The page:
“I was a soldier and this is the nation’s soil!” No Windmills in Basra by Diaa Jubaili

Basra, in southeastern Iraq, is the country’s principle port city, best known to lovers of The Thousand and One Arabian Nights, as the site from which Sinbad set sail. But over the course of its long history, from the time it was first founded as a military camp in 635 CE to the present day, it has had a rich, diverse, and often troubled history. More recent times have been marked by the repeated onslaught of violence and destruction during the Iran-Iraq War, the Persian Gulf War and the Iraq War. Imagine, then, this grim reality as a back drop—sometimes distant, sometimes immediate—for whimsical, melancholy and magical flash fiction and you have an idea what Diaa Jubaili’s newly released collection No Windmills in Basra has in store. Of course, with seventy-five brief stories and one more expansive piece, many variations of joy and heartache play out across the pages of this lively, inventive volume.

Born in Basra in 1977, Jubaili has published eight novels and two earlier collections of short stories, but No Windmills in Basra is his first book to be translated into English and his first foray into the territory of flash fiction. In an interview with Chip Rossetti, the translator of his new book, he explained this move:

I chose this genre because there are ideas that can’t sustain elaboration or filling in gaps with things that don’t mean much to the reader. Getting an idea across with the least number of words is a difficult task, but just the challenge of doing it isn’t enough: the writer has to have an exceptional ability to create surprise. But I’ve loved this genre of concentrated narrative for a long time, and I read a lot about it before I tried writing the first text.

He goes on to talk about the importance of using vivid, poetic language to build a scene and provoke questions in the mind of the reader. Puns and play on meanings also appeal to him, an energy that charges his powerful, often surprising conclusions.

The stories in this collection are divided thematically—wars, love, mothers, women, children, poets and miscellaneous—but, as one might expect, key elements like war, love and family reappear throughout. Jubaili’s preparatory work serves him well—his tales are tightly woven, witty and affecting. Fantastical elements abound, a reflection of the importance of magic in Arabic folktales, often employed with humour, irony and black comedy. For instance, in one story, a man returning to his hometown after the end of the Iran-Iraq War finds his family plot of land has turned into a wasteland of salt. Tirelessly he and his sons work to rejuvenate the soil, hoping to restore it and once again harvest fruits and vegetables. But to their surprise they awaken the rotting corpses of soldiers, fallen there over the intervening years, who bitterly complain that with the salt gone they have been deprived of all they had left—the taste of death. In another, a woman suddenly loses her sense of taste after eating her first banana. As time goes on she loses her sense of smell, then she loses her colour. She grows weaker while everything else thrives around her. In the end she has become water. Elsewhere, we encounter a child who develops a plan to deal with dreaded stealth bombers, a young woman with sparrows in her ribcage and a blind woman searching for and finding a particular photo of her dead son by its scent. Ranging in length from a single paragraph to a few pages, this collection moves from the capricious to the tragic and back again.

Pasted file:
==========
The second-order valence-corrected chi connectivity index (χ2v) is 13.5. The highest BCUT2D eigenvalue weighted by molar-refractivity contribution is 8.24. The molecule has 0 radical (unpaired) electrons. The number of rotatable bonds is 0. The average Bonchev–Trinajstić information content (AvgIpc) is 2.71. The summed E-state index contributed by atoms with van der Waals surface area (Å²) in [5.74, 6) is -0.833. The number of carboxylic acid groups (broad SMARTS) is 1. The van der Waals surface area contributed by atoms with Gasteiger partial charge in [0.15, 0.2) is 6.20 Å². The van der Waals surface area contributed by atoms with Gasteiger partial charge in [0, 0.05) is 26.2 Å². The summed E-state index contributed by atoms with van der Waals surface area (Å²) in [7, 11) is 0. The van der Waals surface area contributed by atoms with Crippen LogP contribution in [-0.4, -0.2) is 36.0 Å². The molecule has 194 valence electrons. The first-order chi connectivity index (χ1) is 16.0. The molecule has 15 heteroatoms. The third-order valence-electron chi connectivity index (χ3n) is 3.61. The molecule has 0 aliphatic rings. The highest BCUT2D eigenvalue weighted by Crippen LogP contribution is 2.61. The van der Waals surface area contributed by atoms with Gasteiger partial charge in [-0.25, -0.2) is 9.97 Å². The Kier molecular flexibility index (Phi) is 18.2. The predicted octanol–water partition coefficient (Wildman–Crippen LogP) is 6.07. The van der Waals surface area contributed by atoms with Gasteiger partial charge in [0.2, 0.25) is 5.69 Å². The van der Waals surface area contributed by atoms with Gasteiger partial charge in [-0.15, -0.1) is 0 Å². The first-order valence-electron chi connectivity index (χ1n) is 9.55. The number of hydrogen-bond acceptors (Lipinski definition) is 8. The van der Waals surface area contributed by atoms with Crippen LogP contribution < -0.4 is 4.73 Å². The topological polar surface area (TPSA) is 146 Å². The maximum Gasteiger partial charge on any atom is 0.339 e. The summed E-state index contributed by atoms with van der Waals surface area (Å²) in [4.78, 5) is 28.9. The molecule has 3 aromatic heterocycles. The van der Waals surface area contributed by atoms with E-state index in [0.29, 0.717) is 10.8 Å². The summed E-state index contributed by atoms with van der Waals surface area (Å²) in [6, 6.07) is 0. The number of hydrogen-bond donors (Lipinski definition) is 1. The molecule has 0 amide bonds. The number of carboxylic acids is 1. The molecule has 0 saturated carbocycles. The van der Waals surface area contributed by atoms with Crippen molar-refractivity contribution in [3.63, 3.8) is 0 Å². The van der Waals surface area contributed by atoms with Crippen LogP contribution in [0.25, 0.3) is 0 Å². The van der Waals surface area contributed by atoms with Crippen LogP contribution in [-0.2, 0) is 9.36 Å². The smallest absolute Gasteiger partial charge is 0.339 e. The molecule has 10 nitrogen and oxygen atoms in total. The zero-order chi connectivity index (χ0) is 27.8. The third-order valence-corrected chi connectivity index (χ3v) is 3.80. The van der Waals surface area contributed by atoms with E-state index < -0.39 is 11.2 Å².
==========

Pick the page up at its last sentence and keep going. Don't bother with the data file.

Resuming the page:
At times Jubaili calls on traditional folklore and stories from the Quran (briefly explained in translator’s notes, as needed), but he also references and often invokes a wide range of western and international literary figures, sometimes even making them central characters as in the story “Death Stones” where Mrs. Woolf, collecting stones to fill her pockets for her fateful final walk, keeps setting her collection aside to pursue more, only to return and find her stash gone. Eventually she crosses the river, sets down a new collection, and watches from behind a tree as a young girl, also named Virginia, picks up the stones and skips them across the water’s surface. In another, Flaubert and Tolstoy meet and decide to exchange characters. And on it goes. It is impossible to offer more than the most minimal sampling of what this endlessly surprising collection contains, but across seventy-six brief stories, there is much to delight and entertain. At the same time, we are also granted a vision of Basra and life during wartime in a fashion that only flash fiction can deliver.

No Windmills in Basra by Diaa Jubaili is translated from the Arabic by Chip Rossetti and published by Deep Vellum.

Welcome to Casablanca: Blood Feast by Malika Moustadraf

First, read the stories. Unsettling, allow them to assault your senses. Enter a world marred by poverty and illness, poisoned by the values of traditional patriarchal society, infused with everyday magic and superstition where women and men are trapped in roles defined by factors beyond their immediate control. This is the Casablanca of Malika Moustadraf’s fictional landscape, the space in which she ignites fires, large and small, and lets them burn. Finally, turn to the Translator’s Note and realize just how important and tragically small this remarkable work truly is.